Little Yellow Roses

Oncology Researcher and Activist Sudeshna Ruhhaan shared a heart-warming story about Goldie, a seven-year-old boy suffering from from Acute Lymphoblastic Leukemia (ALL).

I was elated that afternoon to have made it. I pecked Goldie on the cheek. The boy blushed profusely making for quite a sight. The boy rubbed his cheek hard ensuring the lipstick stain disappeared. Goldie is my seven-year-old patient. He is a pre-primary student, astute and brimming with questions.

I chose cancer research out of a hermit’s curiosity and admit that, I am not the most technically equipped person. I am a non-medico, finding my place among scarce opportunities of oncological research in India. And the only fuel that has glued my determination to service for my patients is compassion. And to treat every child in cancer, this attribute (along with gratitude) becomes all the more important. It is often asked as to what my research has taught me. To one’s surprise, it hasn’t taught me anything new, but has validated the old concerns.

Rehabilitation for cancer patients in India is a luxury, and the probability of finding a trained pediatric counselor is nearly zero. There is a constant communication gap. Neither the oncological team is equipped to deal with the child on an emotional level, nor is the immediate family! The child needs professional help. But with insurmountable financial expenses involved in the treatment, this part is ignored.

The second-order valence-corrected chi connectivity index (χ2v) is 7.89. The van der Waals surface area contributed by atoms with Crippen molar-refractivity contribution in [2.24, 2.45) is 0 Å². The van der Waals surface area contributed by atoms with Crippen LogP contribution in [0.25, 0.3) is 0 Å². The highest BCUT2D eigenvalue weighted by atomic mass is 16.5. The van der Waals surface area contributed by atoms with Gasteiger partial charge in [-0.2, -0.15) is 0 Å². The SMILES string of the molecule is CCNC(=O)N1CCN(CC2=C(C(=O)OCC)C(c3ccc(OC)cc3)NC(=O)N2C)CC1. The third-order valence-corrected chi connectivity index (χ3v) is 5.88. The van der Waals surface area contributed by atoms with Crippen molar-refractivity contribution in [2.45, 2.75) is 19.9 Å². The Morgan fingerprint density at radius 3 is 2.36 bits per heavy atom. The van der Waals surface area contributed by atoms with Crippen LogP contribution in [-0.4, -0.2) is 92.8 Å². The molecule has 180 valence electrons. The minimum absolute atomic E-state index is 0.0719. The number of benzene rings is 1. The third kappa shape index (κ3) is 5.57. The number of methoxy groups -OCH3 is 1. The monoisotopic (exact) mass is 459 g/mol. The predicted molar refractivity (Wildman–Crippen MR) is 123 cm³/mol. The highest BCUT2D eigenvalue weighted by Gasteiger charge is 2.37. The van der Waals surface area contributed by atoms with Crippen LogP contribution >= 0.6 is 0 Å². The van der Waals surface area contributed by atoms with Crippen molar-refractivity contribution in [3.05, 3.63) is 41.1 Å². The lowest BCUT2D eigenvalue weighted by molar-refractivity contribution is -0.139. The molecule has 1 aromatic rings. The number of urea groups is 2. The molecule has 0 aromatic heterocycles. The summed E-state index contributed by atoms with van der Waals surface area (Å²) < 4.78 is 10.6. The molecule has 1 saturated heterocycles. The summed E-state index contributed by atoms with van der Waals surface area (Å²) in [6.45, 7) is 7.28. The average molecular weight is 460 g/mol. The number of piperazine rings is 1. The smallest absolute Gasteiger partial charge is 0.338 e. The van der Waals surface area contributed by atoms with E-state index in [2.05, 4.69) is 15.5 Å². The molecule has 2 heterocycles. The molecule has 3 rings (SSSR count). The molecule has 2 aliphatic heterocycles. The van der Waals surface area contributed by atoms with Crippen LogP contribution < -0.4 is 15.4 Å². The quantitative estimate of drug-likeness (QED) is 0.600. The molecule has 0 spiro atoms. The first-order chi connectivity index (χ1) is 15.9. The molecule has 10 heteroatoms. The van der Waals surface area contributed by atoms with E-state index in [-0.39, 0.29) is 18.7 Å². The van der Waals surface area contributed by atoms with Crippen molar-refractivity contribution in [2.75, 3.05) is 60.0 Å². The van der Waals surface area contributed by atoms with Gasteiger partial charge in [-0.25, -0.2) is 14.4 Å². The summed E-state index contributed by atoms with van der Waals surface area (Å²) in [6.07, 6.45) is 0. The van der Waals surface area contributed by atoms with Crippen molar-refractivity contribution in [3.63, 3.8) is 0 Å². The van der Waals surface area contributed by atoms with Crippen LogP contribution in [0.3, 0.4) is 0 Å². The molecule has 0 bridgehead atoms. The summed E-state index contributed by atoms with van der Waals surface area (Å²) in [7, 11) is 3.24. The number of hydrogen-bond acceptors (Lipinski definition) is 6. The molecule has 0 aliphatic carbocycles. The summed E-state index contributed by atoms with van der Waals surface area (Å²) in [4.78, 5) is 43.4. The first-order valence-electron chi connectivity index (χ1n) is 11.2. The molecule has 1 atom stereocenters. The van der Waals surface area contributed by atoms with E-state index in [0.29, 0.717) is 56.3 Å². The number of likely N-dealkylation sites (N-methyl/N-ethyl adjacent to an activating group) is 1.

The child proceeds on his own, without being properly informed of his ailment. He/she has no idea of what to expect next. Just like for an adult, the loss of hair, eyelashes and brows are unwelcoming for them. Often kids are found glued to their skullcaps during treatment, and rightly so. They only reveal their shaved heads to the oncologist, who on the last day of hospitalization recommends a coconut oil massage on their scalp. This is a heart sinking moment for every teary-eyed parent.
Goldie, like every other child was reluctant of the hospital air. The perky child was nonchalant to the miseries of cancer; all he wanted was, to go back to his own little world of school, home and friends.

Thankfully Goldie has recovered and left for his hometown. As I watch an elated Goldie walk down the corridors of the hospital with his mom, I am taken back to the moment when I pecked him and he blushed profusely. It is important to shower such children with love. Because we wish for them to discover- a moment of possibility! A moment of love!

GrowAyu extends its love and support to all children suffering from Cancer. If you know any child who needs cancer related aid, please comment below to get in touch.